AVR performance monitoring using the Open Bench Logic Sniffer
Alan wanted to check out just how much performance he could squeeze out of the ATMega328P. He needed was a way to measure the amount of time the CPU actually uses while executing various tasks. Using the Logic Sniffer to read a pin, that he toggles ON when the CPU is executing a task, and OFF when it is not. His testing is well documented, and he added some very good tips to speed up your code:
- Wherever possible, use the hardware facilities of the AVR to offload work and help keep your application responsive.
- Wherever possible, use interrupts to respond to external events. Also use them to handle output where there is a significant delay between each step of the output.
- As far as possible, move anything other than trivial processing out of your ISRs into tasks which are prioritised relative to the other processing in your application.
- Any kind of polling or spin-waiting is to be avoided as far as possible, the CPU cycles that such approaches consume can better be used for ‘real’ work.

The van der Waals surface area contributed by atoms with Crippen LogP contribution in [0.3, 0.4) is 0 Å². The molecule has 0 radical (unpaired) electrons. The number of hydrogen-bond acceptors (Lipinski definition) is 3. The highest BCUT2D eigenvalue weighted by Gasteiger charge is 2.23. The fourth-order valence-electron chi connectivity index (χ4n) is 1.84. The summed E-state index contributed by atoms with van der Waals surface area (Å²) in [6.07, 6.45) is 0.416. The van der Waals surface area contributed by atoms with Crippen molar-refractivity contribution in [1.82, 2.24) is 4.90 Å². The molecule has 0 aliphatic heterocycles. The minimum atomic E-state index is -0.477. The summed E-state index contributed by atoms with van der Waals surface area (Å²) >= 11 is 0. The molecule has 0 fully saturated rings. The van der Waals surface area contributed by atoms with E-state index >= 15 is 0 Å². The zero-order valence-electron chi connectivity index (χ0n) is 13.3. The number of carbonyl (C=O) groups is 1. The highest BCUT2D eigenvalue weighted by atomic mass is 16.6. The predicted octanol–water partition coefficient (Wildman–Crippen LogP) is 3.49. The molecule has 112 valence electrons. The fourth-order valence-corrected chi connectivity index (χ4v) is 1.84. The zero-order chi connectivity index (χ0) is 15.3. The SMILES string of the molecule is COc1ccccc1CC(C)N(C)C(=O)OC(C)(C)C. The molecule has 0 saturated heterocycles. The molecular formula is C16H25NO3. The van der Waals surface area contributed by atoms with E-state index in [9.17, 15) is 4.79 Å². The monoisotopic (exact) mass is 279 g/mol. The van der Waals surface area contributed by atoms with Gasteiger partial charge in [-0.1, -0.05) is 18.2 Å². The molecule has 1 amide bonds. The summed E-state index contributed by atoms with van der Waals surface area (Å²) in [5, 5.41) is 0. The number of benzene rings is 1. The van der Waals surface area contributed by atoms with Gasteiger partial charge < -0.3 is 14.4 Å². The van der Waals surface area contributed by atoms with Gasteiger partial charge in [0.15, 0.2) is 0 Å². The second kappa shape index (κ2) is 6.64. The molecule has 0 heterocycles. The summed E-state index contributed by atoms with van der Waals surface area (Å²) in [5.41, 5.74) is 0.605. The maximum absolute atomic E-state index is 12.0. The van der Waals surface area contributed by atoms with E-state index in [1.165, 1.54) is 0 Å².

- Avoid using the standard Arduino libraries, because they are focused on simplicity and ease of use rather than performance.
- Watch out for ‘hidden’ costs creeping into your code, such as the use of floating-point arithmetic when you don’t absolutely need to use it – examining the symbol table of your application is a good way of figuring out if you’ve inadvertently triggered its use.
- A better algorithm will always outperform micro-optimisation approaches such as hand-coded assembler – I’ll discuss this further in a later post where I describe how I implemented the RGB LED handling
Via the forum.This entry was posted in AVR, Logic Sniffer and tagged ATMega328p, AVR, logic sniffer.